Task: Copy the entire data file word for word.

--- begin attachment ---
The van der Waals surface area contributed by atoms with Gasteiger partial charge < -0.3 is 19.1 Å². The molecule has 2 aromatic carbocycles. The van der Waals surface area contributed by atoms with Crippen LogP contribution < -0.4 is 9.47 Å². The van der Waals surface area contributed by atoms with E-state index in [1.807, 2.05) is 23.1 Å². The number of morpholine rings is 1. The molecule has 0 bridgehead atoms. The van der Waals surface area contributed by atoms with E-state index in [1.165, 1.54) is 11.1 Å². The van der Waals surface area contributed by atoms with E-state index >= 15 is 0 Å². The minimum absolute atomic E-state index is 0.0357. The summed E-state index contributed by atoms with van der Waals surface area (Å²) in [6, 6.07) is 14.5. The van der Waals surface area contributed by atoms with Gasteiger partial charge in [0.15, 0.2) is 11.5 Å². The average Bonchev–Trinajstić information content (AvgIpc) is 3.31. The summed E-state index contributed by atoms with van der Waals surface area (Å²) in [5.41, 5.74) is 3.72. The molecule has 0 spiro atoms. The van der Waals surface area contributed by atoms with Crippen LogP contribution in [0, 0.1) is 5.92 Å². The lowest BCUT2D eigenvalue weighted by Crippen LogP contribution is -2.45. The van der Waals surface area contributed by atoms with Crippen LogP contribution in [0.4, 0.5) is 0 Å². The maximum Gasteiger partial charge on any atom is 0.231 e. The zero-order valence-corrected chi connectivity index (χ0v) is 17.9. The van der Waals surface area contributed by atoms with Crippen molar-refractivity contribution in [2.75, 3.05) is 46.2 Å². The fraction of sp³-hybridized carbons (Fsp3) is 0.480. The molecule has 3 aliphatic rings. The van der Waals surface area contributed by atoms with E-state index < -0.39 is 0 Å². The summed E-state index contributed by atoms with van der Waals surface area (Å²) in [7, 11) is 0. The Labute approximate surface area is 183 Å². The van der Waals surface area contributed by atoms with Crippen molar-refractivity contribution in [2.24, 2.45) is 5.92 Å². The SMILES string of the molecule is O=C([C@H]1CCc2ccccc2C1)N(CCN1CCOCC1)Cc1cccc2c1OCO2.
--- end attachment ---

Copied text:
The van der Waals surface area contributed by atoms with Gasteiger partial charge < -0.3 is 19.1 Å². The molecule has 2 aromatic carbocycles. The van der Waals surface area contributed by atoms with Crippen LogP contribution < -0.4 is 9.47 Å². The van der Waals surface area contributed by atoms with E-state index in [1.807, 2.05) is 23.1 Å². The number of morpholine rings is 1. The molecule has 0 bridgehead atoms. The van der Waals surface area contributed by atoms with E-state index in [1.165, 1.54) is 11.1 Å². The van der Waals surface area contributed by atoms with E-state index >= 15 is 0 Å². The minimum absolute atomic E-state index is 0.0357. The summed E-state index contributed by atoms with van der Waals surface area (Å²) in [6, 6.07) is 14.5. The van der Waals surface area contributed by atoms with Gasteiger partial charge in [0.15, 0.2) is 11.5 Å². The average Bonchev–Trinajstić information content (AvgIpc) is 3.31. The summed E-state index contributed by atoms with van der Waals surface area (Å²) in [5.41, 5.74) is 3.72. The molecule has 0 spiro atoms. The van der Waals surface area contributed by atoms with Crippen LogP contribution in [0, 0.1) is 5.92 Å². The lowest BCUT2D eigenvalue weighted by Crippen LogP contribution is -2.45. The van der Waals surface area contributed by atoms with Crippen LogP contribution in [0.4, 0.5) is 0 Å². The maximum Gasteiger partial charge on any atom is 0.231 e. The zero-order valence-corrected chi connectivity index (χ0v) is 17.9. The van der Waals surface area contributed by atoms with Crippen molar-refractivity contribution in [2.75, 3.05) is 46.2 Å². The fraction of sp³-hybridized carbons (Fsp3) is 0.480. The molecule has 3 aliphatic rings. The van der Waals surface area contributed by atoms with E-state index < -0.39 is 0 Å². The summed E-state index contributed by atoms with van der Waals surface area (Å²) in [7, 11) is 0. The Labute approximate surface area is 183 Å². The van der Waals surface area contributed by atoms with Crippen molar-refractivity contribution in [2.24, 2.45) is 5.92 Å². The SMILES string of the molecule is O=C([C@H]1CCc2ccccc2C1)N(CCN1CCOCC1)Cc1cccc2c1OCO2.